The estate of “Lord of the Rings” creator J.R.R. Tolkien is suing the film studio that released the trilogy based on his books, claiming the company hasn’t paid it a penny from the estimated $6 billion the films have grossed worldwide.
The suit, filed Monday, claims New Line was required to pay 7.5 percent of gross receipts to Tolkien’s estate and other plaintiffs, who contend they only received an upfront payment of $62,500 for the three movies before production began.
The writer’s estate, a British charity dubbed The Tolkien Trust, and original “Lord of the Rings” publisher HarperCollins filed the lawsuit against New Line Cinema in Los Angeles Superior Court. If successful, it could block the long-awaited prequel to the films.
Robert Pini, a spokesman for Time Warner Inc.’s New Line, declined to comment.
The films – 2001’s “The Lord of the Rings: The Fellowship of the Ring,” 2002’s “The Lord of the Rings: The Two Towers,” and 2003’s “The Lord of the Rings: The Return of the King” – have reaped nearly $6 billion combined worldwide, according to the complaint.
The estimate includes everything from box office receipts to revenue from sales of DVDs and other products.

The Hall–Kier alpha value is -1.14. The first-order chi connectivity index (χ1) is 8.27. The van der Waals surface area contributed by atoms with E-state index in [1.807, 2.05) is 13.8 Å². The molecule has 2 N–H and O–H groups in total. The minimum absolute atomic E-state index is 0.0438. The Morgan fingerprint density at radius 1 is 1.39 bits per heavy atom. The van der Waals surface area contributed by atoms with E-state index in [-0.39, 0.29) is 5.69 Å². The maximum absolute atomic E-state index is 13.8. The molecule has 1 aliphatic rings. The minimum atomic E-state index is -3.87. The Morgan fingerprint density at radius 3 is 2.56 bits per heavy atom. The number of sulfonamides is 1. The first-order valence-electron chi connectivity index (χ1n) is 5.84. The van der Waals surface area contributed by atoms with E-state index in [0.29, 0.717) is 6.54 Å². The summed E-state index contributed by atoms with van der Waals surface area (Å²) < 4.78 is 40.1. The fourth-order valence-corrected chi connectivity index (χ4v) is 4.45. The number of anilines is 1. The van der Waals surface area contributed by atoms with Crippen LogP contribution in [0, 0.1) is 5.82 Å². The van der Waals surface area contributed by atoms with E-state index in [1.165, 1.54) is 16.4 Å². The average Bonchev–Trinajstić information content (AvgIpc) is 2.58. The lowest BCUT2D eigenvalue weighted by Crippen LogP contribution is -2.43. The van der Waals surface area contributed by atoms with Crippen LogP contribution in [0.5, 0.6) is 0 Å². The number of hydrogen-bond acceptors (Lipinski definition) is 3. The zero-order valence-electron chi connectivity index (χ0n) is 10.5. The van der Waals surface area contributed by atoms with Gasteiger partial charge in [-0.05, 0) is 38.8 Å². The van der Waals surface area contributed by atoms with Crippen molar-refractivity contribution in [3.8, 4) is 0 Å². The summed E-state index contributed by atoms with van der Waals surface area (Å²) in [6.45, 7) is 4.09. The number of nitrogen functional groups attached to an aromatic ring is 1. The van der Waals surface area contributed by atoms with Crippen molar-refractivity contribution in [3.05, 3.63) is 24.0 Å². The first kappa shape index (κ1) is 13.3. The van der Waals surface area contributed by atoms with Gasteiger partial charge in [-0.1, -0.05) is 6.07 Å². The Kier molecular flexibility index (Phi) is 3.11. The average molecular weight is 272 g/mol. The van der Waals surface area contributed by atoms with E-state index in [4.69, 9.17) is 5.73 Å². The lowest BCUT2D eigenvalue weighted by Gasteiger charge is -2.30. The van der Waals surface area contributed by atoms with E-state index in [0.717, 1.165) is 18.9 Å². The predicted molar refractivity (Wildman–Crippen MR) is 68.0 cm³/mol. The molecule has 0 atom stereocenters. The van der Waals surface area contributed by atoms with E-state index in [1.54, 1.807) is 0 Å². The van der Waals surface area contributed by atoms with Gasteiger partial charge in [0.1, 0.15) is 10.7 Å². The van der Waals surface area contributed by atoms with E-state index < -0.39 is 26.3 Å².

The plaintiffs seek more than $150 million in compensatory damages, unspecified punitive damages and a court order giving the Tolkien estate the right to terminate any rights New Line may have to make films based on other works by the author, including “The Hobbit.”
Such an order would scuttle plans by New Line to make a two-film prequel based on “The Hobbit.” “Rings” trilogy director Peter Jackson has already signed on to serve as executive producer on the project, which is tentatively slated to begin production next year, with releases planned for 2010 and 2011.
“The Tolkien trustees do not file lawsuits lightly, and have tried unsuccessfully to resolve their claims out of court,” Steven Maier, an attorney for the Tolkien estate based in Britain, said in a statement.
Maier also claims the film studio has blocked the Tolkien estate and the other plaintiffs from auditing the receipts of the last two films.
The Associated Press